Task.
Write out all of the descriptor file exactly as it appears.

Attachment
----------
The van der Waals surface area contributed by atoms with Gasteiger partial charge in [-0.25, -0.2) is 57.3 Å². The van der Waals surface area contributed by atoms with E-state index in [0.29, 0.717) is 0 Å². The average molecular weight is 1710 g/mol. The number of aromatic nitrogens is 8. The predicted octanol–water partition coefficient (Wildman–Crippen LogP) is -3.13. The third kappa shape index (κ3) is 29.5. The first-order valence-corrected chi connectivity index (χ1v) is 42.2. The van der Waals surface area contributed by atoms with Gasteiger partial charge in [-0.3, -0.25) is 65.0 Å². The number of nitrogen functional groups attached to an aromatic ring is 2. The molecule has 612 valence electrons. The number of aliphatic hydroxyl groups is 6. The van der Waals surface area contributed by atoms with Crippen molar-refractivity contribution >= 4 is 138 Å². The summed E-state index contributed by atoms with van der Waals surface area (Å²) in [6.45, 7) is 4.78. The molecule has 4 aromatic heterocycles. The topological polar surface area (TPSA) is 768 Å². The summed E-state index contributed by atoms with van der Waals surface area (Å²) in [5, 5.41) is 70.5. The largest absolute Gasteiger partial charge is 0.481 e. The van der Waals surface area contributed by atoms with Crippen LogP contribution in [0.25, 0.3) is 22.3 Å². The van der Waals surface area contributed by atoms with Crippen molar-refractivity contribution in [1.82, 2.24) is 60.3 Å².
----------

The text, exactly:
The van der Waals surface area contributed by atoms with Gasteiger partial charge in [-0.25, -0.2) is 57.3 Å². The van der Waals surface area contributed by atoms with E-state index in [0.29, 0.717) is 0 Å². The average molecular weight is 1710 g/mol. The number of aromatic nitrogens is 8. The predicted octanol–water partition coefficient (Wildman–Crippen LogP) is -3.13. The third kappa shape index (κ3) is 29.5. The first-order valence-corrected chi connectivity index (χ1v) is 42.2. The van der Waals surface area contributed by atoms with Gasteiger partial charge in [-0.3, -0.25) is 65.0 Å². The number of nitrogen functional groups attached to an aromatic ring is 2. The molecule has 612 valence electrons. The number of aliphatic hydroxyl groups is 6. The van der Waals surface area contributed by atoms with Crippen molar-refractivity contribution >= 4 is 138 Å². The summed E-state index contributed by atoms with van der Waals surface area (Å²) in [6.45, 7) is 4.78. The molecule has 4 aromatic heterocycles. The topological polar surface area (TPSA) is 768 Å². The summed E-state index contributed by atoms with van der Waals surface area (Å²) in [5, 5.41) is 70.5. The largest absolute Gasteiger partial charge is 0.481 e. The van der Waals surface area contributed by atoms with Crippen LogP contribution in [0.25, 0.3) is 22.3 Å². The van der Waals surface area contributed by atoms with Crippen molar-refractivity contribution in [1.82, 2.24) is 60.3 Å².